U.S. officials in Harare, Zimbabwe, on Thursday rolled out an additional initiative to strengthen the country's HIV/AIDS prevention and care efforts with funding of US$50 million over five years.
The Strengthening Private Sector Services for Health program seeks to leverage government and non-governmental resources and activities to counter the still-devastating HIV/AIDS epidemic.
Launching the program today in Harare in a ceremony attended by officials of the U.S. Agency for International Development, the Ministry of Health and NGO representatives, U.S. Ambassador Charles Ray said the program will improve the quality of life for many Zimbabweans.
But he said more action is needed to combat the disease in Zimbabwe, pledging that the American government will do all it can to help people in the country access quality health services.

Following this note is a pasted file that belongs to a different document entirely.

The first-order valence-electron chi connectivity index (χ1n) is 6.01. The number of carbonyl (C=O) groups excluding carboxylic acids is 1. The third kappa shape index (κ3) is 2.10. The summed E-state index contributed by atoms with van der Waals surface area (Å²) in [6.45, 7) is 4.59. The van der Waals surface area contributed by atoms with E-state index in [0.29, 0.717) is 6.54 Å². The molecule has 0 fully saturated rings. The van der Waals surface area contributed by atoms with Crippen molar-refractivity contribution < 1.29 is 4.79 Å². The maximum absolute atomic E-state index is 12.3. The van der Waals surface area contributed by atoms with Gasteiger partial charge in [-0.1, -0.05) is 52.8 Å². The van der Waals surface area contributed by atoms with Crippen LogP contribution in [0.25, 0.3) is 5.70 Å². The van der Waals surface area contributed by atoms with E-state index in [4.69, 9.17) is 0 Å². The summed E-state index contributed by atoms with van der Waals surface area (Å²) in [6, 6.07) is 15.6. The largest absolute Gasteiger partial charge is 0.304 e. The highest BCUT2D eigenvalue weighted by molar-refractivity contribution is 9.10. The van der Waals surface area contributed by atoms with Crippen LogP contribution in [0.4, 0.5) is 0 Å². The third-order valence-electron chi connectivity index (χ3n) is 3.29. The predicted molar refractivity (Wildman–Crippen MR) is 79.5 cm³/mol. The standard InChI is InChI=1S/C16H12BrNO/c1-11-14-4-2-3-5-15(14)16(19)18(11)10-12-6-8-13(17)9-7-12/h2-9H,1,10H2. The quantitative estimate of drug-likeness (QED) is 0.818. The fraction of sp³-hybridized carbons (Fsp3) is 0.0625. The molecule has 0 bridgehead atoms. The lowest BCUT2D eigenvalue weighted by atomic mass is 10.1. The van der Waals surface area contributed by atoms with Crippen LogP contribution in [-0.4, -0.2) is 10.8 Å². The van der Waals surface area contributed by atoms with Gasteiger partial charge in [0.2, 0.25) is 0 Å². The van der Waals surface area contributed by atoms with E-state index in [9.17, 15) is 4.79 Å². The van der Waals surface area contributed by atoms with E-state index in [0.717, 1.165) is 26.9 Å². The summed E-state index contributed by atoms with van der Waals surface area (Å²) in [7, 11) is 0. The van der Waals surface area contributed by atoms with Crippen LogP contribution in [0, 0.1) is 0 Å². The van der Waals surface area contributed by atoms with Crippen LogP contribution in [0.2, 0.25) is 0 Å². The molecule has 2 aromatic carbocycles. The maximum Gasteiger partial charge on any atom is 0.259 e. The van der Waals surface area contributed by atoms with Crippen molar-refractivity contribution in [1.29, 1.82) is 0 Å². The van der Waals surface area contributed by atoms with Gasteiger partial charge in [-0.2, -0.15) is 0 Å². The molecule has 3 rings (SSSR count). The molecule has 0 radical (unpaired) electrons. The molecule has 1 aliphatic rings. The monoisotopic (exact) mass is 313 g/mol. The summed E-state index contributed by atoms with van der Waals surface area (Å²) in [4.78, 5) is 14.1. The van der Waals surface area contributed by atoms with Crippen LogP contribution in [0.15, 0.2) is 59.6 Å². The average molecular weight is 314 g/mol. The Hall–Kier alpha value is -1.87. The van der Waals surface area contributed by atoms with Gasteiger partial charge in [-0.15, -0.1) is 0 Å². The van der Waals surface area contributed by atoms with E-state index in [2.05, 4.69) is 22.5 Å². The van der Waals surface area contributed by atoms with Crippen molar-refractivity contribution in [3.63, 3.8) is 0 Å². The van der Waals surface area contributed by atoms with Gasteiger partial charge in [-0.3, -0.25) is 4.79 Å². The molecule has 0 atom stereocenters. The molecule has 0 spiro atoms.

Dr. Gibson Mhlanga, representing Zimbabwean Minister of Health Henry Madzorera, commended the United States for its role in the battle against HIV/AIDS. He observed that the government in cooperation with organizations funded by USAID had lowered the HIV prevalence rate to 13.7 percent last year from a shocking 29.3 percent in 1997.
The new funding comes on top of money provided under the U.S. President’s Emergency Program for Aids Relief which will funnel nearly US$56 million to Zimbabwe in 2011.
It includes a small grants program distributing US$40,000 to HIV/AIDS community groups in need of additional resources, program coordinator Dawn Anderson of the U.S. embassy told VOA's Tatenda Gumbo.